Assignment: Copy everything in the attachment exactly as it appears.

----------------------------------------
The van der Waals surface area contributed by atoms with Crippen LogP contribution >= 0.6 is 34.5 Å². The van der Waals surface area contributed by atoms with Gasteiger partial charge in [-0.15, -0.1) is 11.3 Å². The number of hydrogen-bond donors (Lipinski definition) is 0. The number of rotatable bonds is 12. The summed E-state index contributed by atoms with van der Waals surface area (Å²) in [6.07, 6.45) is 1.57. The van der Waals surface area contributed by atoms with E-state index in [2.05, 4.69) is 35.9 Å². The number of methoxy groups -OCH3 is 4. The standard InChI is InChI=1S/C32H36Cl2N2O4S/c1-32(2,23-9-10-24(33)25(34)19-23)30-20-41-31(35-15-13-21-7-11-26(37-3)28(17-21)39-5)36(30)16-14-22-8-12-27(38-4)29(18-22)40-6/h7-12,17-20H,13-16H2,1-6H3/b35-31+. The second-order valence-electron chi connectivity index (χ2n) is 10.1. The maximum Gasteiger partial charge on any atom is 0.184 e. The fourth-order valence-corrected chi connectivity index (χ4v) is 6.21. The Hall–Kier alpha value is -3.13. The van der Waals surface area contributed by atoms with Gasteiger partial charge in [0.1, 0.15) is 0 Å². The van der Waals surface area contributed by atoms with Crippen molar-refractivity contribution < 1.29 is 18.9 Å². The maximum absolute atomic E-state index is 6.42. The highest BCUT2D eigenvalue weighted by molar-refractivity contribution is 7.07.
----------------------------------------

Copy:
The van der Waals surface area contributed by atoms with Crippen LogP contribution >= 0.6 is 34.5 Å². The van der Waals surface area contributed by atoms with Gasteiger partial charge in [-0.15, -0.1) is 11.3 Å². The number of hydrogen-bond donors (Lipinski definition) is 0. The number of rotatable bonds is 12. The summed E-state index contributed by atoms with van der Waals surface area (Å²) in [6.07, 6.45) is 1.57. The van der Waals surface area contributed by atoms with E-state index in [2.05, 4.69) is 35.9 Å². The number of methoxy groups -OCH3 is 4. The standard InChI is InChI=1S/C32H36Cl2N2O4S/c1-32(2,23-9-10-24(33)25(34)19-23)30-20-41-31(35-15-13-21-7-11-26(37-3)28(17-21)39-5)36(30)16-14-22-8-12-27(38-4)29(18-22)40-6/h7-12,17-20H,13-16H2,1-6H3/b35-31+. The second-order valence-electron chi connectivity index (χ2n) is 10.1. The maximum Gasteiger partial charge on any atom is 0.184 e. The fourth-order valence-corrected chi connectivity index (χ4v) is 6.21. The Hall–Kier alpha value is -3.13. The van der Waals surface area contributed by atoms with Gasteiger partial charge in [0.1, 0.15) is 0 Å². The van der Waals surface area contributed by atoms with Crippen molar-refractivity contribution < 1.29 is 18.9 Å². The maximum absolute atomic E-state index is 6.42. The highest BCUT2D eigenvalue weighted by molar-refractivity contribution is 7.07.